The Food and Drug Administration received applications for some 6.5 million tobacco products from over 500 companies as part of a September 2020 deadline for new tobacco products, specifically electronic nicotine delivery systems, the legal term for “vapes and vape accessories.” Yesterday, they announced they shot down 55,000 flavored products from three applicants — JD Nova Group LLC, Great American Vapes, and Vapor Salon — because there wasn’t enough evidence they benefit adult smokers enough to overcome the threat of youth use. This makes sense when you learn what the flavors were, which included “Apple Crumble,” “Dr. Cola” and “Cinnamon Toast Cereal.”

Alison Hunt, FDA

China

In 2018, Hollywood movies were the top grossing films in mainland China for 25 weekends of the year, and China’s domestic industry won 22 weekends. This prompted a lot of investment in Hollywood for movies that executives thought would get a wide release in the highly lucrative market. Today, however, the easy money is over: so far in 2021, Hollywood movies have won the weekend just 8 times, and the American share of the Chinese box office is down to 9.5 percent.

Patrick Frater, Variety

Europe

The European Union rolled out a continental vaccination-certification system, and their air travel scene has rebounded mightily at the same time that the U.S. and Chinese domestic air travel markets, once roaring back, have begun to stymie. Intra-European flights were down just 27 percent last week compared to the same week in 2019, the smallest gap since March of 2020. In the U.S., flight capacity was just 7.6 percent shy of pre-pandemic levels in July, but is now down 15 percent compared to 2019. China’s seen an even steeper decline: in July their domestic capacity was 10 percent higher than it was in 2019, but last week flights were down 45 percent. Europe’s recovery — discount airline Wizz Air is 103 percent of what it was in 2019 — has been fueled by cheap flights and the successful rollout of the digital certification system.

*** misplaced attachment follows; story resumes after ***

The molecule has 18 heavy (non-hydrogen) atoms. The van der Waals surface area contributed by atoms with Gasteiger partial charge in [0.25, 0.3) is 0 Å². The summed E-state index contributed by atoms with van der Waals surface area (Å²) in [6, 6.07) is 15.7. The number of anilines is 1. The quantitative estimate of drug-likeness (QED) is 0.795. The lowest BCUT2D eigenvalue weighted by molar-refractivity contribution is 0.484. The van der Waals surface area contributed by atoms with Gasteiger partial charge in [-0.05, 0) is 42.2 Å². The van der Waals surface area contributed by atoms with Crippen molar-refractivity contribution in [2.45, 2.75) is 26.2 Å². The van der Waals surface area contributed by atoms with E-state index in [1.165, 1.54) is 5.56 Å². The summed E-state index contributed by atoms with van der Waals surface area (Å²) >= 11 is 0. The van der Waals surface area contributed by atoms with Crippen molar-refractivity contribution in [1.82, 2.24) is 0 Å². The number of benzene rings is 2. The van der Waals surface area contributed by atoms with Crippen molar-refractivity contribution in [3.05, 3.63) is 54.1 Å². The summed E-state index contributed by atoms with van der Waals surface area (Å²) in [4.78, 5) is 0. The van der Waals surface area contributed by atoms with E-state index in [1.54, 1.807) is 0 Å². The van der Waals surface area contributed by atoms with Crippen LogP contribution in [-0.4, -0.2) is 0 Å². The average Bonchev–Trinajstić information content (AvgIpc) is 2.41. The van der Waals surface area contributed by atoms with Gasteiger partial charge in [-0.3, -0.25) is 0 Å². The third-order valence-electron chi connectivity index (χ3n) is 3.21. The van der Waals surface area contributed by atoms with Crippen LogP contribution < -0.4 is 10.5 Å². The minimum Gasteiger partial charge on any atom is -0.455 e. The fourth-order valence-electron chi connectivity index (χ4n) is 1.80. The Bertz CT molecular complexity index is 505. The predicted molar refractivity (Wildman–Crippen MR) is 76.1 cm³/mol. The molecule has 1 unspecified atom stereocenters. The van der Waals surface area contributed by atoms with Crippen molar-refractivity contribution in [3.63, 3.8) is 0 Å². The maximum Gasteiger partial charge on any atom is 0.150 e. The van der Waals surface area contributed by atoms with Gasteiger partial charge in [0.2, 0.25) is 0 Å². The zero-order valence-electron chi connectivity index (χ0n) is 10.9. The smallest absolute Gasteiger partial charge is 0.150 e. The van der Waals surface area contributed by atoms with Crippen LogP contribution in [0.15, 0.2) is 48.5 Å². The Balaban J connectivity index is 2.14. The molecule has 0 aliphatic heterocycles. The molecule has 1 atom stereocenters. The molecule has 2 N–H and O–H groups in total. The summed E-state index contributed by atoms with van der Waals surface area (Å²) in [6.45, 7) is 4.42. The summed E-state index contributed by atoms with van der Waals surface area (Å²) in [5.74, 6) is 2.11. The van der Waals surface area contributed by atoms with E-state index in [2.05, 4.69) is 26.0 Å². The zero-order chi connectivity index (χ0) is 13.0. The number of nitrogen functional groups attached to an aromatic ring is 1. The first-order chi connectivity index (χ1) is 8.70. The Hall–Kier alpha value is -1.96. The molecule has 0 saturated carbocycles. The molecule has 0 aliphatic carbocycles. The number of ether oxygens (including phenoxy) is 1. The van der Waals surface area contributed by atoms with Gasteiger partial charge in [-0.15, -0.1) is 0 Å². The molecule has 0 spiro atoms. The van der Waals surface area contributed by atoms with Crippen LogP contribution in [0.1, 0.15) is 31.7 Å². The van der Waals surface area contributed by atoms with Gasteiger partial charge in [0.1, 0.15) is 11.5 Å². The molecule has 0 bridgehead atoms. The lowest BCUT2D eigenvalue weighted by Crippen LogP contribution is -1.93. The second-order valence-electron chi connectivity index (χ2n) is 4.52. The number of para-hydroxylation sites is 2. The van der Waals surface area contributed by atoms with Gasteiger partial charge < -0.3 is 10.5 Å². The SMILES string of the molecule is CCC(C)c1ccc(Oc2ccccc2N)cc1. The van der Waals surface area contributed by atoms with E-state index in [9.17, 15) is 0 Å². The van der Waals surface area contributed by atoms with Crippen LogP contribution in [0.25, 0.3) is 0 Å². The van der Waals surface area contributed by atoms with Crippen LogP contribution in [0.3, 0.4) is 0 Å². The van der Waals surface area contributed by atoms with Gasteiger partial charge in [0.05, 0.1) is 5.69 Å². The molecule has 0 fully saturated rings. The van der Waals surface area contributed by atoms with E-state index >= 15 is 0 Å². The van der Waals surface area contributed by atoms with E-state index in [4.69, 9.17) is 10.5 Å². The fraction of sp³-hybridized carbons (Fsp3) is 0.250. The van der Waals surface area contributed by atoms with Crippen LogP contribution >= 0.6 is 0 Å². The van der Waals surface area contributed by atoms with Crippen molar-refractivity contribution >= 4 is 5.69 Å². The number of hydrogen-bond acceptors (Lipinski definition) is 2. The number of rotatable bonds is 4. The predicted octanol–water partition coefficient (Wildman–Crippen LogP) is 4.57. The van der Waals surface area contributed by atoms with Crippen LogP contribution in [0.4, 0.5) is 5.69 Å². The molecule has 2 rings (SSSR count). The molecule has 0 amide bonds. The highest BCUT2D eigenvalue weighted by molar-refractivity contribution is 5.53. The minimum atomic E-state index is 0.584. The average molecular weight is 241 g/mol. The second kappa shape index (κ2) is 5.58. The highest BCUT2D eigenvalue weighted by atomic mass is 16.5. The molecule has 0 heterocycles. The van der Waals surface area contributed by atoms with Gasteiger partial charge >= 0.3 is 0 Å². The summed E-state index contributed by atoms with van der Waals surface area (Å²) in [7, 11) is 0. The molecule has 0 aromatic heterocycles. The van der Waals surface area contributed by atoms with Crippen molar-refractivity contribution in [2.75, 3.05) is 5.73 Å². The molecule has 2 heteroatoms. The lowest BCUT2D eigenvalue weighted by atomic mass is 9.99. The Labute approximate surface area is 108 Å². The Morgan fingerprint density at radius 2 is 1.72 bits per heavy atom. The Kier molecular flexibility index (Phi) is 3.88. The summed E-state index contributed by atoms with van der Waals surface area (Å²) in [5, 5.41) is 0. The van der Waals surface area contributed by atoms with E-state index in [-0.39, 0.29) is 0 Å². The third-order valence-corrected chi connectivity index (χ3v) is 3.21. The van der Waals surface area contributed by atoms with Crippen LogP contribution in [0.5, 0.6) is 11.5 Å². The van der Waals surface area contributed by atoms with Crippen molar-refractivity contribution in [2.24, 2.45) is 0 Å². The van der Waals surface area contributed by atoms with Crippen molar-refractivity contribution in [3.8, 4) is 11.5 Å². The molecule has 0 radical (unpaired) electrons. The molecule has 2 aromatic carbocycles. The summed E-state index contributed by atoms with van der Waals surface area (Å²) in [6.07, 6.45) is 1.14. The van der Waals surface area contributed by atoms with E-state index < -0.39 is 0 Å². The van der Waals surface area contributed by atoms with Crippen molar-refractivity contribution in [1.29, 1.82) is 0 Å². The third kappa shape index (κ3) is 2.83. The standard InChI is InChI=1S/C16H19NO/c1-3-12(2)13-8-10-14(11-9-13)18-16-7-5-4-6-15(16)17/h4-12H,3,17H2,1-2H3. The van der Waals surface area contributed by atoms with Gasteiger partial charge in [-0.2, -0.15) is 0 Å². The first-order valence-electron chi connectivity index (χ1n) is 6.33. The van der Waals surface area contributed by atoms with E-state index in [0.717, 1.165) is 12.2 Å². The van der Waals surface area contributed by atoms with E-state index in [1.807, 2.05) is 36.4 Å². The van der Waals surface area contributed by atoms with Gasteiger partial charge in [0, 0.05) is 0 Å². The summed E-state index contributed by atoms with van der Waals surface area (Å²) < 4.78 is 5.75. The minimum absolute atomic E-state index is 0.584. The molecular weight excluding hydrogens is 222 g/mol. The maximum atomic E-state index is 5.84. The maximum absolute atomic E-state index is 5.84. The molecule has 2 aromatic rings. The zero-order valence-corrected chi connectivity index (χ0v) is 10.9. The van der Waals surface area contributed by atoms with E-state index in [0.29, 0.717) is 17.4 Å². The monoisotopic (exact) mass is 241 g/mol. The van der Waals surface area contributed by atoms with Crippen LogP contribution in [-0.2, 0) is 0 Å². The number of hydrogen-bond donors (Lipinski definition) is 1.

Benjamin Katz, The Wall Street Journal

Batteries

A global team of researcher led out of Stanford have described a new rechargeable battery that can store six times as much charge as the commercially available ones on the market right now, according to a paper published in Nature. The capacity of a commercial lithium-ion battery now is up to 200 milliamp hours per gram. The new design — alkali metal-chlorine batteries, which use the back-and-forth conversion of sodium chloride or lithium chloride to chlorine — has hit 1,200 milliamp hours per gram of electrode material. It’s still just a prototype, and they’ve been able to cycle up to 200 times, but it could be useful in situations where frequent recharging is impractical.

Andrew Myers, Stanford University

Last Sunday featured a really wonderful interview with Ahmed Ali Akbar, who wrote “Inside the Secretive, Semi-Illicit, High Stakes World of WhatsApp Mango Importing” for Eater. I loved this story, it’s all about the unique position of mangoes from Pakistan, renown for their flavor and damn near impossible to get stateside, and the interview is a personal favorite. Akbar can be found at the podcast See Something, Say Something. You should also check out Delivery Wars and his Twitter.